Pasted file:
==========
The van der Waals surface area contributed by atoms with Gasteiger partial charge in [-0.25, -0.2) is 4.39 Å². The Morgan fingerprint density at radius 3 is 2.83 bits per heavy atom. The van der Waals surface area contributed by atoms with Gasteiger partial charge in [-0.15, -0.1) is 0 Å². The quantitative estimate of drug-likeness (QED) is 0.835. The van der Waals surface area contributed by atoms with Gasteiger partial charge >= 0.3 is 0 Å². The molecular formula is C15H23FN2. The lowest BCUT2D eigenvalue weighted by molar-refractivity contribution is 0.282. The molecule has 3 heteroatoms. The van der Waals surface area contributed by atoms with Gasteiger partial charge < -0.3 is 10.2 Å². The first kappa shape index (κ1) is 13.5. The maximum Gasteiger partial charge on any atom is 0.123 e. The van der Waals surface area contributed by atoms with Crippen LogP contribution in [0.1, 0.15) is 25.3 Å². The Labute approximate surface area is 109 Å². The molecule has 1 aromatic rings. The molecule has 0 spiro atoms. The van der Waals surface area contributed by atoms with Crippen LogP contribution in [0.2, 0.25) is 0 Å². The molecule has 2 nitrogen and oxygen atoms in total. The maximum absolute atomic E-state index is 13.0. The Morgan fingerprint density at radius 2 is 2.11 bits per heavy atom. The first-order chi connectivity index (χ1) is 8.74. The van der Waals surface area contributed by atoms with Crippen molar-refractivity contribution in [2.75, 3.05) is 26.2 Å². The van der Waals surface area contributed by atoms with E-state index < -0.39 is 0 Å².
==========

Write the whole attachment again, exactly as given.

The van der Waals surface area contributed by atoms with Gasteiger partial charge in [-0.25, -0.2) is 4.39 Å². The Morgan fingerprint density at radius 3 is 2.83 bits per heavy atom. The van der Waals surface area contributed by atoms with Gasteiger partial charge in [-0.15, -0.1) is 0 Å². The quantitative estimate of drug-likeness (QED) is 0.835. The van der Waals surface area contributed by atoms with Gasteiger partial charge >= 0.3 is 0 Å². The molecular formula is C15H23FN2. The lowest BCUT2D eigenvalue weighted by molar-refractivity contribution is 0.282. The molecule has 3 heteroatoms. The van der Waals surface area contributed by atoms with Gasteiger partial charge < -0.3 is 10.2 Å². The first kappa shape index (κ1) is 13.5. The maximum Gasteiger partial charge on any atom is 0.123 e. The van der Waals surface area contributed by atoms with Crippen LogP contribution in [0.1, 0.15) is 25.3 Å². The Labute approximate surface area is 109 Å². The molecule has 1 aromatic rings. The molecule has 0 spiro atoms. The van der Waals surface area contributed by atoms with Crippen LogP contribution in [0.2, 0.25) is 0 Å². The molecule has 2 nitrogen and oxygen atoms in total. The maximum absolute atomic E-state index is 13.0. The Morgan fingerprint density at radius 2 is 2.11 bits per heavy atom. The first-order chi connectivity index (χ1) is 8.74. The van der Waals surface area contributed by atoms with Crippen molar-refractivity contribution in [2.75, 3.05) is 26.2 Å². The van der Waals surface area contributed by atoms with E-state index < -0.39 is 0 Å².